Park Needs to Balance Closer Ties with China

      September 07, 2015 12:41

      China staged a massive military parade in Tiananmen Square on Thursday featuring 12,000 troops, around 500 weapons and 200 fighter jets. All the weapons on display were made in China and 84 percent were shown for the first time.

      The parade was held to commemorate the 70th anniversary of the end of World War II. China held 14 military parades from 1949 to 2009, but all of them on National Day on Oct. 1. This is the first time China held one on the anniversary of the end of World War II.

      In fact it was mostly the Kuomintang forces led by generalissimo Chiang Kai-shek, who were defeated in a civil war with the Communists and fled to Taiwan, who fought against colonial Japanese forces.

      China probably held the military parade on the anniversary to flex its military muscle before the world. Chinese President Xi Jinping said in a speech, "China will always uphold the path of peaceful development." Xi also announced a reduction of 300,000 troops out of China's 2.3-million-strong military.

      As China modernizes its military, there is little reason to maintain such huge numbers. The parade was China's way of telling the world that it has now become an undisputed superpower.

      President Park Geun-hye stood second to the right of Xi after Russian President Vladimir Putin and watched the parade. Secretary of the North's Workers Party Choe Ryong-hae, who headed the North Korean delegation, stood at the very end of the line of dignitaries to Xi's right.

      North Korea founder Kim Il-sung stood on the same podium twice -- in 1954 next to Chinese leader Mao Zedong for the fifth National Day and in 1959 for the 10th anniversary. Beijing and Pyongyang formed diplomatic ties more than 60 years ago, while Seoul-Beijing relations date back just 23 years. But Park was prominently featured among the guests, while Choe was almost invisible.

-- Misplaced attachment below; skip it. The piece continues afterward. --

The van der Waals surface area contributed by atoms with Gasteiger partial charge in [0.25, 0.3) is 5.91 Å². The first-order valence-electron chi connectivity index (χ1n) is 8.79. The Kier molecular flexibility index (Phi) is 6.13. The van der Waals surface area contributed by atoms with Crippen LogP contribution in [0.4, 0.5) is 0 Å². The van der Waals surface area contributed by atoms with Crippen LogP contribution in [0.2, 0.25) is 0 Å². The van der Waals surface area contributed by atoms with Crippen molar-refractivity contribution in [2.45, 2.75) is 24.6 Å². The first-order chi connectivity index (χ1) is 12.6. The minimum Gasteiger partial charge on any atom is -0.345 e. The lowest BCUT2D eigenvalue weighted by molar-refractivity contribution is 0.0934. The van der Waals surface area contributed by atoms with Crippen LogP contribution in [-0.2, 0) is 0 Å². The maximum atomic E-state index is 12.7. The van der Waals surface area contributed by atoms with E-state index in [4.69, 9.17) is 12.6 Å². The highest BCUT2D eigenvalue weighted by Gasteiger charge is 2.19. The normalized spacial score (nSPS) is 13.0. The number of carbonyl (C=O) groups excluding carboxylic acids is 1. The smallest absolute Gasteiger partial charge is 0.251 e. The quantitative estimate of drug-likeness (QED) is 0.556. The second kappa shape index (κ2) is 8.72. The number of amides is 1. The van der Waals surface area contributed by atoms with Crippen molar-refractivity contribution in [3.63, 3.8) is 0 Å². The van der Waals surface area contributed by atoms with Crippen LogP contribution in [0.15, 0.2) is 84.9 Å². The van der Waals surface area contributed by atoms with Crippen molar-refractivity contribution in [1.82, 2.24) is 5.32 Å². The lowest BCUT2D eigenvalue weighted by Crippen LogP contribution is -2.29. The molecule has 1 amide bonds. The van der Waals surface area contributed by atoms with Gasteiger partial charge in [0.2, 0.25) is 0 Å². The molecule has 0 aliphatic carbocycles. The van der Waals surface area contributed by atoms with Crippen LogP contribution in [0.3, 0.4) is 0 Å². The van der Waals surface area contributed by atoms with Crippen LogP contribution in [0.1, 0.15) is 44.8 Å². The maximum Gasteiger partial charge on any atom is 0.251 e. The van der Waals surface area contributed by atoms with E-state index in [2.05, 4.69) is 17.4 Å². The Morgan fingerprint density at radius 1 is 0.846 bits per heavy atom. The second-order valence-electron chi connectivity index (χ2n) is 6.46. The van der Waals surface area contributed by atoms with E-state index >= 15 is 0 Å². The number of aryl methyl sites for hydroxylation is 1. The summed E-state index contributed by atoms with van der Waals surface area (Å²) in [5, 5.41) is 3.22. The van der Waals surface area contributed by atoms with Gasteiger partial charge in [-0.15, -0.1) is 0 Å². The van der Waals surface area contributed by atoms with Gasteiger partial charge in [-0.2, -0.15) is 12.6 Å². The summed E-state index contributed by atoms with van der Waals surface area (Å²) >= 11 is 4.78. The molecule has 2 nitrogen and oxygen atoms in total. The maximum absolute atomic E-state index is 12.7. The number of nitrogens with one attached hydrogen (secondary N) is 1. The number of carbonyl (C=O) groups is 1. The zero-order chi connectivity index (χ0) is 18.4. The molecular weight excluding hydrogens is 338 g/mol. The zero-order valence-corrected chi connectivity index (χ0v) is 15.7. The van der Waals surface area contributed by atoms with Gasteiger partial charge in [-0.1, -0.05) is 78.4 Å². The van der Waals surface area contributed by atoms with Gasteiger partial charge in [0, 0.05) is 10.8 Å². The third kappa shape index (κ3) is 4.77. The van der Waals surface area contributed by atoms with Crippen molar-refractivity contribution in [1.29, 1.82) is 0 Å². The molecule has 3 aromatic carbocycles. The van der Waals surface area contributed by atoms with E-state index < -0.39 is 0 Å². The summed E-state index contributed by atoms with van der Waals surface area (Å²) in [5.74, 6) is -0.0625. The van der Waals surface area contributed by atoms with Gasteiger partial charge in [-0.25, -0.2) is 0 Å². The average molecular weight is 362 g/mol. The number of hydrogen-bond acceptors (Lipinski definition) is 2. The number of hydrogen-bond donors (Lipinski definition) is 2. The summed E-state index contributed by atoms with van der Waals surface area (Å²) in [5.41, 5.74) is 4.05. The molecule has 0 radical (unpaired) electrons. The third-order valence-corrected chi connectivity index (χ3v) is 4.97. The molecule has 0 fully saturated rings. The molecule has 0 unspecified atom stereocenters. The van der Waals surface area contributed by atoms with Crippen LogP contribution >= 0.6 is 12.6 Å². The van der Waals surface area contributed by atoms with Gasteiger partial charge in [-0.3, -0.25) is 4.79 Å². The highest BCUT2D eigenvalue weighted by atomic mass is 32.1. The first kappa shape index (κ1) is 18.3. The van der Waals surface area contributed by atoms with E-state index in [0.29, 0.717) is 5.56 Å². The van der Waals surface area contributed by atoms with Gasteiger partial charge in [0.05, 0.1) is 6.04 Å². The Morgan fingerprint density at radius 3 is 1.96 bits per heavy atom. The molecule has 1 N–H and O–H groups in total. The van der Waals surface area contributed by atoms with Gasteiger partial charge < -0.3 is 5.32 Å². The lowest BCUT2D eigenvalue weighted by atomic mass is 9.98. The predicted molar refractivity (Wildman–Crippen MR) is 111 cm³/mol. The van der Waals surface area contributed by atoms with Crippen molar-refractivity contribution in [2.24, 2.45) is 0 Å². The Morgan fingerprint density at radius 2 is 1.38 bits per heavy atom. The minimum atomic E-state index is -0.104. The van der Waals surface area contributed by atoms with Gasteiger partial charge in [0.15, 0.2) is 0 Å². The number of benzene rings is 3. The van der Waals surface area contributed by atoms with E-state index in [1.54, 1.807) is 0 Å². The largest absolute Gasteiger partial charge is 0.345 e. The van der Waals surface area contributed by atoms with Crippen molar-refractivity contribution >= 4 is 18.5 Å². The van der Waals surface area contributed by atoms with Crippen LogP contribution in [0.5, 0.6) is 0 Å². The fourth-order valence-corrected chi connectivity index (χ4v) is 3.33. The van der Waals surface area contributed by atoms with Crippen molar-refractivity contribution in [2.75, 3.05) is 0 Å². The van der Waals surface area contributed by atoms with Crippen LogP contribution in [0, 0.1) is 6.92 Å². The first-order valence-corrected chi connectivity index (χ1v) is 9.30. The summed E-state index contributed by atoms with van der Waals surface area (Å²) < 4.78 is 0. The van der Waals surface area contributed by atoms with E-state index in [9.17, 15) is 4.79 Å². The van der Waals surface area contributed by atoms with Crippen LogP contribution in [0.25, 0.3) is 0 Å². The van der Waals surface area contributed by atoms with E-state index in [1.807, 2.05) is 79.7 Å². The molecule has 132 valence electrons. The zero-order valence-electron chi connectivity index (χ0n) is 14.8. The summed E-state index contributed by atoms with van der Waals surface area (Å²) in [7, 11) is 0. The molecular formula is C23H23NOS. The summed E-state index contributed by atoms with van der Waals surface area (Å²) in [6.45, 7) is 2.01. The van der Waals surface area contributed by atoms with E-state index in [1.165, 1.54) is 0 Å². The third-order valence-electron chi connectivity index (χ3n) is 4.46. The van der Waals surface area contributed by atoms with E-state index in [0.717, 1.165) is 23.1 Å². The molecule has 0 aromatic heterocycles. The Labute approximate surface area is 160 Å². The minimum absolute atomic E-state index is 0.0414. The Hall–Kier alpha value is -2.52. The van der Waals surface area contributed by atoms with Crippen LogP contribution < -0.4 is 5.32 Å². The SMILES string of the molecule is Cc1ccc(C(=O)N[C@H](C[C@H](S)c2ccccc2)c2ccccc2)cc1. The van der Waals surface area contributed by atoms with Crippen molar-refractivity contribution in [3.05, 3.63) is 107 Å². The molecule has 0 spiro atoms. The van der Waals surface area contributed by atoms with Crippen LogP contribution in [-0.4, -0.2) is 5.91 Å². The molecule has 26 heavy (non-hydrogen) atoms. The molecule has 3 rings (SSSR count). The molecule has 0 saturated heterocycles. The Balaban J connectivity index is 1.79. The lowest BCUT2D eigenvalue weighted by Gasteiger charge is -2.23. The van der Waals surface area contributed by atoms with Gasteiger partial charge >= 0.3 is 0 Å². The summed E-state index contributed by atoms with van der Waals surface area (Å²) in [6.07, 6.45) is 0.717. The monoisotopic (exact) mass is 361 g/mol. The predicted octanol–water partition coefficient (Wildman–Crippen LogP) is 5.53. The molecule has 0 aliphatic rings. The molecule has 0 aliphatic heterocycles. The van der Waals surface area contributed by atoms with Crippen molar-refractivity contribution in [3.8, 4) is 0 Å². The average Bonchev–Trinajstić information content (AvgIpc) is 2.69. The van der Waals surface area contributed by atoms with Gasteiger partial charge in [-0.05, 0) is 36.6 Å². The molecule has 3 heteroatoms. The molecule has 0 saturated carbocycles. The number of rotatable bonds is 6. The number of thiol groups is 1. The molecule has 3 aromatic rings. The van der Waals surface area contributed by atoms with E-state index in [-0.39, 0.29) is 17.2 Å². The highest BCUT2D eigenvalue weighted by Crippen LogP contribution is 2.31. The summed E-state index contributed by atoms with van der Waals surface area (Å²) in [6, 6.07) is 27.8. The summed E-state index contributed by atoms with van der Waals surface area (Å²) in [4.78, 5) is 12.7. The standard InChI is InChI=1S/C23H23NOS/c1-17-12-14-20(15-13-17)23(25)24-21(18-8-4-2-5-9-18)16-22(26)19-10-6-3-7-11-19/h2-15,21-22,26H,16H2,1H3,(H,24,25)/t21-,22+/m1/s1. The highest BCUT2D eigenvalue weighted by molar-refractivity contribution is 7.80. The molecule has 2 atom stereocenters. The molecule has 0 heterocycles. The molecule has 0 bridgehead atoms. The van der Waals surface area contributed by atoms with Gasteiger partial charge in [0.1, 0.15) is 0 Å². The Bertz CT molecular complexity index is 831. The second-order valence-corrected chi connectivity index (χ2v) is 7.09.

The parade was not exactly welcomed by the entire international community. Neither Japanese Prime Minister Shinzo Abe nor U.S. President Barack Obama or the leaders of Canada and Germany attended the ceremony and sent their ambassadors instead. The U.K., France and Italy sent ministerial representatives.

      Only around 11 world leaders were there, including Putin, the heads of Central Asian nations and UN Secretary-General Ban Ki-moon. Park was practically the only head of state to attend with close ties to the West.

      China's intervention in the 1950-53 Korean War was the main reason why Korea was separated into two countries. This is why many people opposed Park's attendance. And although her visit seems to have raised Seoul-Beijing ties to a new level, it should not be forgotten that the trip also made Washington and other allies feel uneasy.

      It is Seoul's diplomatic objective to form closer ties with China in order to resolve the North Korean nuclear impasse and boost economic exchanges. But its credibility could be damaged if it is seen by the international community as dancing to Baijing's tune. Park's task is also to improve ties with Japan and bolster relations with other regional neighbors.

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